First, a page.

Wyden, Merkley Urge Congress, Postal Service to Protect Oregon's Vote-by-Mail
Washington, D.C. - Seeking to protect Oregon's vote-by-mail elections, Oregon Senators Ron Wyden and Jeff Merkley are asking Congress and the U.S. Postal Service to avoid taking steps that would damage the state's mail-in balloting.
In a letter to a Senate appropriations subcommittee, Wyden and Merkley asked that efforts to balance the Postal Service budget not include a suggestion to eliminate Tuesday mail delivery. "While we admire and encourage examination of avenues to modernize the postal service, the implementation of this proposal would pose a direct threat to democracy in Oregon," the senators wrote.
In a separate letter to Postmaster General John E. Potter, Wyden and Merkley also requested that postal rates not be raised during the month of May. Postal increases in May 2008 and May 2009 on first-class postage took place just eight days before mail ballots were due.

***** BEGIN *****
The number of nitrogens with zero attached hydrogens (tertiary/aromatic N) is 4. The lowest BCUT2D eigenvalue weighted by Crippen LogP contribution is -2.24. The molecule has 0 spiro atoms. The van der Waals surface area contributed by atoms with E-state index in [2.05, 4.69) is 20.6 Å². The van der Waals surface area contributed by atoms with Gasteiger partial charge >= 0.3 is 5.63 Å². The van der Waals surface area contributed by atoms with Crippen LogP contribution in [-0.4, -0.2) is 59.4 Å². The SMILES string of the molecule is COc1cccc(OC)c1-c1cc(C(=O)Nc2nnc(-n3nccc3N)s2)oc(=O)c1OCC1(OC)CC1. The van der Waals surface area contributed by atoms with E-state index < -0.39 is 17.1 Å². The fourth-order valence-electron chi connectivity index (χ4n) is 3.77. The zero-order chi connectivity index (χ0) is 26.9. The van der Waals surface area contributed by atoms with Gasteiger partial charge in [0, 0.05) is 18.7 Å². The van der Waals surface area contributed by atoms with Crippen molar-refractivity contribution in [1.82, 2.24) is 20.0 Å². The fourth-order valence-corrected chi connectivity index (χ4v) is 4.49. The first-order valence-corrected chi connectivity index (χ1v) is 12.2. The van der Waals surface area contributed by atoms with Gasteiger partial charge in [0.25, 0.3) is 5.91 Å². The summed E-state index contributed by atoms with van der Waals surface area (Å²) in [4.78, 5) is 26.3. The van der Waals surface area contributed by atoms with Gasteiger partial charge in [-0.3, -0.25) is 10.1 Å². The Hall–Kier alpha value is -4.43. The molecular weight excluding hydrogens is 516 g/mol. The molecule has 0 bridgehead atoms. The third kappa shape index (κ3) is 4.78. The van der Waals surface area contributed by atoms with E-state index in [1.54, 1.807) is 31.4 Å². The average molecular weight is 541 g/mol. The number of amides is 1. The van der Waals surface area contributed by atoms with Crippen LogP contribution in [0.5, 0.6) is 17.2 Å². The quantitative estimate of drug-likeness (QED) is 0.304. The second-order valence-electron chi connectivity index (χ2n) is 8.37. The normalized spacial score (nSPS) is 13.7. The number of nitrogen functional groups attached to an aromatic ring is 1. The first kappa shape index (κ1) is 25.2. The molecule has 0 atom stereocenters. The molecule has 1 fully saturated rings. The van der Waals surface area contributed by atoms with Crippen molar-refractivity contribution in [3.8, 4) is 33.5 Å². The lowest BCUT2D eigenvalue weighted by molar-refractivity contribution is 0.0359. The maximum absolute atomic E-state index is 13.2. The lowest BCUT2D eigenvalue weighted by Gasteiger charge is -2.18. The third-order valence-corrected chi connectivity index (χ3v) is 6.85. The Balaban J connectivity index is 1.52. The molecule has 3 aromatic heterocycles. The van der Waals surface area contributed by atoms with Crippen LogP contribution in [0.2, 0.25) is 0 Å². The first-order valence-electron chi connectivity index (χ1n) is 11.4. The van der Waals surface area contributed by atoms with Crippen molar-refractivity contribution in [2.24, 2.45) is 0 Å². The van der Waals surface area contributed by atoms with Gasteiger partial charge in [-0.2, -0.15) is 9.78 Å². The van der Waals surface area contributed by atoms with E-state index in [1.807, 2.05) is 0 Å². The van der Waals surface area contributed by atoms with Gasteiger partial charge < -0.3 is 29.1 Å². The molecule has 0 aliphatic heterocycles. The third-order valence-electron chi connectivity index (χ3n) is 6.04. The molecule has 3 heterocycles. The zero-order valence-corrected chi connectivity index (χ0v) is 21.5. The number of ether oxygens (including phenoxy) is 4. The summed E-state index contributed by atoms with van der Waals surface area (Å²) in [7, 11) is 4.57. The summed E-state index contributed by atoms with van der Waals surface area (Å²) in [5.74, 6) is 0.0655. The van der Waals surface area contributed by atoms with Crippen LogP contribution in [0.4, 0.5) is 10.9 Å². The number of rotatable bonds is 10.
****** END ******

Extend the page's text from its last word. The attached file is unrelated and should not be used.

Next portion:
While acknowledging the Postal Service's financial problems, the senators expressed strong concerns that raising rates each year in the month of May could have a negative impact on Oregonians' ability to vote in state, federal and local elections. "Specifically," they wrote, "we are concerned that primary ballots could be returned for insufficient postage or that cash-strapped counties would be expected to make up the difference."
Vote by mail has been credited for the consistently high voter turnout in Oregon. Polls show more than 80 percent of Oregon voters prefer voting by mail to traditional voting. In the 2008 General Election, 85.7 percent of registered voters in Oregon cast ballots.